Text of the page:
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Mahatma Gandhi's great-granddaughter sentenced to 7 yrs in jail in S Africa

A 56-year-old great-granddaughter of Mahatma Gandhi, who was an accused in a six-million rand fraud and forgery case, has been sentenced to seven years in jail by a Durban court

Topics
Bribery | financial fraud | South Africa

Press Trust of India  |  Johannesburg 

financial fraud investigation, audit and analysis

A 56-year-old great-granddaughter of Mahatma Gandhi, who was an accused in a six-million rand fraud and forgery case, has been sentenced to seven years in jail by a Durban court.

Ashish Lata Ramgobin was found guilty by the court on Monday.

She was accused of defrauding businessman SR Maharaj after he advanced R6.2 million to her for allegedly clearing import and Customs duties for a non-existent consignment from India. He was promised a share of profits.

Lata Ramgobin, who is the daughter of noted rights activists Ela Gandhi and late Mewa Ramgobind, was also refused leave to appeal both the conviction and the sentence by the Durban Specialised Commercial Crime Court.

When trial in the case against Lata Ramgobin started in 2015, Brigadier Hangwani Mulaudzi of the National Prosecuting Authority (NPA) had said that she allegedly provided forged invoices and documents to convince potential investors that three containers of linen were being shipped in from India.

At that time, Lata Ramgobin was released on a bail of 50,000 rand.

On Monday, the court during the hearing was informed that Lata Ramgobin had met Maharaj, director of the New Africa Alliance Footwear Distributors, in August 2015.

The company imports and manufactures and sells clothing, linen and footwear. Maharaj's company also provides finance to other companies on a profit-share basis. Lata Ramgobin had told Maharaj that she had imported three containers of linen for the South African Hospital Group NetCare.

"She said she was experiencing financial difficulties to pay for import costs and customs and she needed the money to clear the goods at the harbour, NPA spokesperson Natasha Kara said on Monday.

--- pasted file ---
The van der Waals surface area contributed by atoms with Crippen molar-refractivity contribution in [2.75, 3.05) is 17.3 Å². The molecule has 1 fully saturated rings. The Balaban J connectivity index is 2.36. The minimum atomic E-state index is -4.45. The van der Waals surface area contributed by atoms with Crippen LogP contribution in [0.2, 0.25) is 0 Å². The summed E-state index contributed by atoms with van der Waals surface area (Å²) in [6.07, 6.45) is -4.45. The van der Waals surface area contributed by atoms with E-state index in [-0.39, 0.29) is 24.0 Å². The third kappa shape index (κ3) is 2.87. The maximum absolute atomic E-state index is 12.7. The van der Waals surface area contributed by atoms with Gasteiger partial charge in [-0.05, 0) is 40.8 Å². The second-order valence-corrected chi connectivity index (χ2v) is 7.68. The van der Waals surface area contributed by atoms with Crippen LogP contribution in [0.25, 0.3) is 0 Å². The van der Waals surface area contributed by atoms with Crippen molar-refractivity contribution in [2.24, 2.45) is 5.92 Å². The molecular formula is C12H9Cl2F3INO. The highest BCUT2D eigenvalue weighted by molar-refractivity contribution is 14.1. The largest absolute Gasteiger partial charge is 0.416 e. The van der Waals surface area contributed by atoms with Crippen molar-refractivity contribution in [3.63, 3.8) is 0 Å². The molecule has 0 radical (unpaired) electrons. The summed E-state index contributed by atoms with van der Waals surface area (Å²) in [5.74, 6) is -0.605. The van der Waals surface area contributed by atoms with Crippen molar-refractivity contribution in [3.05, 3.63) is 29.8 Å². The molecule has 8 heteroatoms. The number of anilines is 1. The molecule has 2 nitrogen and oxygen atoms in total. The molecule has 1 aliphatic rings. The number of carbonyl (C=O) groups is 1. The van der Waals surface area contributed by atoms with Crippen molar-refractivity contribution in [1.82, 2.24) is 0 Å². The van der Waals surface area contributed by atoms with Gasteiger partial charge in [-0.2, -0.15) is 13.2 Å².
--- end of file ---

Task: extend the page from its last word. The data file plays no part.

"She advised him (Maharaj) that she needed R6.2 million. To convince him, she showed him what she claimed was a signed purchase order for the goods. Later that month, she sent him what seemed to be a NetCare invoice and delivery note as proof that the goods were delivered and payment was imminent," she said.

Lata Ramgobin further sent him confirmation from NetCare's bank account that payment had been made, Kara said.

Because of Ramgobin's family credentials and NetCare documents, Maharaj had entered into a written agreement with her for the loan.

However, after Maharaj found out that the documents were forged and NetCare had no arrangements with Lata Ramgobin, he laid criminal charges.

Ramgobin was founder and executive director of the Participative Development Initiative at the NGO Centre for Non-Violence, where she described herself as an activist with focus on environmental, societal and political interests.

A number of other descendants of are human rights activists and among them are Lata Ramgobin's cousins Kirti Menon, the late Satish Dhupelia, and Uma Dhupelia-Mesthrie.

Ramgobin's mother Ela Gandhi in particular has been internationally recognised for her efforts, including national honours from both India and

(Only the headline and picture of this report may have been reworked by the Business Standard staff; the rest of the content is auto-generated from a syndicated feed.)

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First Published: Tue, June 08 2021. 07:24 IST
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